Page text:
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Time's up on the RMA

By Mike Vincent, Associate, Baseline Group | Feb 11, 2022

Love it or hate it, the RMA has shaped the development of New Zealand over the past 30 years. From two lot subdivisions to the exponential growth of towns like Rolleston and major infrastructure projects such as “roads of national significance”, the RMA has been the overarching document that has directed local government. But is time up for the RMA?

Among the public and professionals alike, there is a broad view the RMA is not working as originally intended. Thirty years of adjustments reflect a document which is corrupted and no longer bears resemblance to its original form.

Consequently, criticisms have been levelled at the case-by-case litigation of projects, seemingly losing sight of the Act’s main purpose (being the sustainable management of natural and physical resources). In some respects, the management of resources will always be different between Manukau and Leeston, but should they be so different between neighbouring post codes, or even neighbouring streets?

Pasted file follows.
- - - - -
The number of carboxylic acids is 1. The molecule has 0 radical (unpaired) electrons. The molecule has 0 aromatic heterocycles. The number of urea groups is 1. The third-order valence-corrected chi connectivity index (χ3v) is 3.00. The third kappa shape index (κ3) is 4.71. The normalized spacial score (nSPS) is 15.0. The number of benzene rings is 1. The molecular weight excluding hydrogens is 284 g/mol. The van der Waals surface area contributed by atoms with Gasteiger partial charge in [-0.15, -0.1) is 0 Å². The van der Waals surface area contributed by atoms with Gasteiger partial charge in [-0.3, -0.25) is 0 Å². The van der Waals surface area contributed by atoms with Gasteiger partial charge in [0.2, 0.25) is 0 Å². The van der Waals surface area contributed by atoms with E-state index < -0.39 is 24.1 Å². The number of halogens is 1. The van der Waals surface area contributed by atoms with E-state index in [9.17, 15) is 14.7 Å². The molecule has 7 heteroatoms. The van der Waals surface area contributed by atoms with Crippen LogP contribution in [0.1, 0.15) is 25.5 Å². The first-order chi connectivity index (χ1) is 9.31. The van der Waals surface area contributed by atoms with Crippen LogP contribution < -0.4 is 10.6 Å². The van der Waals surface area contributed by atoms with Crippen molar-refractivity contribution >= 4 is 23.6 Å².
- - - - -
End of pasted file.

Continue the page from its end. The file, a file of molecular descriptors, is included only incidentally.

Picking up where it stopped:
Other criticisms highlight that the RMA is susceptible to personal interpretations of amenity value. This in turn has impeded development in urban settings leading to housing shortages and congested road networks, contributing to poor social or economic outcomes. There is a common view that RMA timeframes are lengthy and frustrate the process of positive development, leading to uncertainty for major (and minor) projects.

Notwithstanding these issues, it is recognised the previous 30 years has seen genuinely important and momentous infrastructure development within New Zealand, and planning professionals can be proud of the advances made. However, with the passage of time brings new interpretations and with it, the opportunity to reinvest the lessons of 30 years of planning experience into new modern legislation.

In 2022 the Government will release three new pieces of environmental legislation: The Proposed Natural and Built Environments Act, Proposed Strategic Planning Act and Proposed Climate Adaptation Act. Whilst these documents are neither the be all and end all of planning legislation, it is hoped that this new approach will allow for clear and consistent direction on achieving the collective purpose of these new Acts.

No matter their application, development projects will still require professionals and those professionals will continue to provide expert advice and give you the answers you need for your development.

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